Magnetoresistive Random Access Memory

Magnetoresistive Random Access Memory

Magnetoresistive Random Access Memory (MRAM) is a non-volatile computer memory (NVRAM) technology, which has been under development since the 1990s. Continued increases in density of existing memory technologies – notably Flash RAM and DRAM – kept MRAM in a niche role in the market, but its proponents believe that the advantages are so overwhelming that MRAM will eventually become dominant for all types of memory, becoming a true "universal memory". [Johan Åkerman, [ "Toward a Universal Memory"] , "Science", Vol. 308. no. 5721 (22 April 2005), pp. 508 - 510, DOI: 10.1126/science.1110549]


Unlike conventional RAM chip technologies, in MRAM data is not stored as electric charge or current flows, but by magnetic storage elements. The elements are formed from two ferromagnetic plates, each of which can hold a magnetic field, separated by a thin insulating layer. One of the two plates is a permanent magnet set to a particular polarity, the other's field will change to match that of an external field. A memory device is built from a grid of such "cells".

Reading is accomplished by measuring the electrical resistance of the cell. A particular cell is (typically) selected by powering an associated transistor which switches current from a supply line through the cell to ground. Due to the magnetic tunnel effect, the electrical resistance of the cell changes due to the orientation of the fields in the two plates. By measuring the resulting current, the resistance inside any particular cell can be determined, and from this the polarity of the writable plate. Typically if the two plates have the same polarity this is considered to mean "0", while if the two plates are of opposite polarity the resistance will be higher and this means "1".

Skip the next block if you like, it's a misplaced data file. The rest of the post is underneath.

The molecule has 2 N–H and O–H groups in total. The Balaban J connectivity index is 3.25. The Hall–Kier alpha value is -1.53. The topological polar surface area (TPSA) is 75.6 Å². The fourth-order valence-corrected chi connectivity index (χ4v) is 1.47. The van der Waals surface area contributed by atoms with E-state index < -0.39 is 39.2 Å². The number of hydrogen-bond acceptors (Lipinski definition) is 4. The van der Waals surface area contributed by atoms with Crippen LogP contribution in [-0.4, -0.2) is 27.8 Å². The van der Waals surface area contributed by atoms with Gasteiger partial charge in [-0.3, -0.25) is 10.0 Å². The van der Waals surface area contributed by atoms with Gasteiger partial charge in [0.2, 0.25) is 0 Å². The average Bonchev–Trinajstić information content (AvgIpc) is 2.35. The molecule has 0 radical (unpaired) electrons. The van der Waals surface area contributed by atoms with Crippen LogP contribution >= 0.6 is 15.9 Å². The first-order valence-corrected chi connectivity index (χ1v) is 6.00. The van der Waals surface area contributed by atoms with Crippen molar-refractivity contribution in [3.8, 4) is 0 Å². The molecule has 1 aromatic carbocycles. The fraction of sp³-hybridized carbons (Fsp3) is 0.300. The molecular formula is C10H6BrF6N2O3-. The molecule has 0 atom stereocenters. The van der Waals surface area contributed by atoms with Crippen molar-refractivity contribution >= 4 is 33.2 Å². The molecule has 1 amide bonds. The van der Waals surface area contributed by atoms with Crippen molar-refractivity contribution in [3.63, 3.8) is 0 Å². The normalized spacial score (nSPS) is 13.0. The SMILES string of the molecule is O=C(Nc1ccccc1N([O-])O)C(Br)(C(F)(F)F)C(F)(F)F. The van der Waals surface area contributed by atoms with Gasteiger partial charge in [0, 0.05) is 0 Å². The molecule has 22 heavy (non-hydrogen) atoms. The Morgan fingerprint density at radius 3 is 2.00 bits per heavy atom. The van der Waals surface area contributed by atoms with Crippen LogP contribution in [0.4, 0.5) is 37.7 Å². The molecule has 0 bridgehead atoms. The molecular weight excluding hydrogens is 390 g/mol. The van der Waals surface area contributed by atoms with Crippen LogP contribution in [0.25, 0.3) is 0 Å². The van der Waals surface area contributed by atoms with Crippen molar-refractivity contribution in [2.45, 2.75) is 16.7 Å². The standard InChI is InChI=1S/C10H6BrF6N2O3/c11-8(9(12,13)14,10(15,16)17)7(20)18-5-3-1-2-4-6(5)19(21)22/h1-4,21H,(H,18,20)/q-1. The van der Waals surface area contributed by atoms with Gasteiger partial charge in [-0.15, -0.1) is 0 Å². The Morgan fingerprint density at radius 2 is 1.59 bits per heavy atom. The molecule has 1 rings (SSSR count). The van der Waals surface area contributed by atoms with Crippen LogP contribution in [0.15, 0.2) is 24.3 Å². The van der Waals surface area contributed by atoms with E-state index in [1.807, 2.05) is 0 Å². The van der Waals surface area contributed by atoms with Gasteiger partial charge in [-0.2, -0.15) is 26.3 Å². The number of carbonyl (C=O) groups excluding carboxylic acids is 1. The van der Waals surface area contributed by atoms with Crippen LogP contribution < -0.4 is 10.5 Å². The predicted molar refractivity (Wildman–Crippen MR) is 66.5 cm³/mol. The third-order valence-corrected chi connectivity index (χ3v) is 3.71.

Data is written to the cells using a variety of means. In the simplest, each cell lies between a pair of write lines arranged at right angles to each other, above and below the cell. When current is passed through them, an induced magnetic field is created at the junction, which the writable plate picks up. This pattern of operation is similar to core memory, a system commonly used in the 1960s. This approach requires a fairly substantial current to generate the field, however, which makes it less interesting for low-power uses, one of MRAM's primary disadvantages. Additionally, as the device is scaled down in size, there comes a time when the induced field overlaps adjacent cells over a small area, leading to potential false writes. This problem, the half-select (or write disturb) problem, appears to set a fairly large size for this type of cell. One experimental solution to this problem was to use circular domains written and read using the giant magnetoresistive effect, but it appears this line of research is no longer active.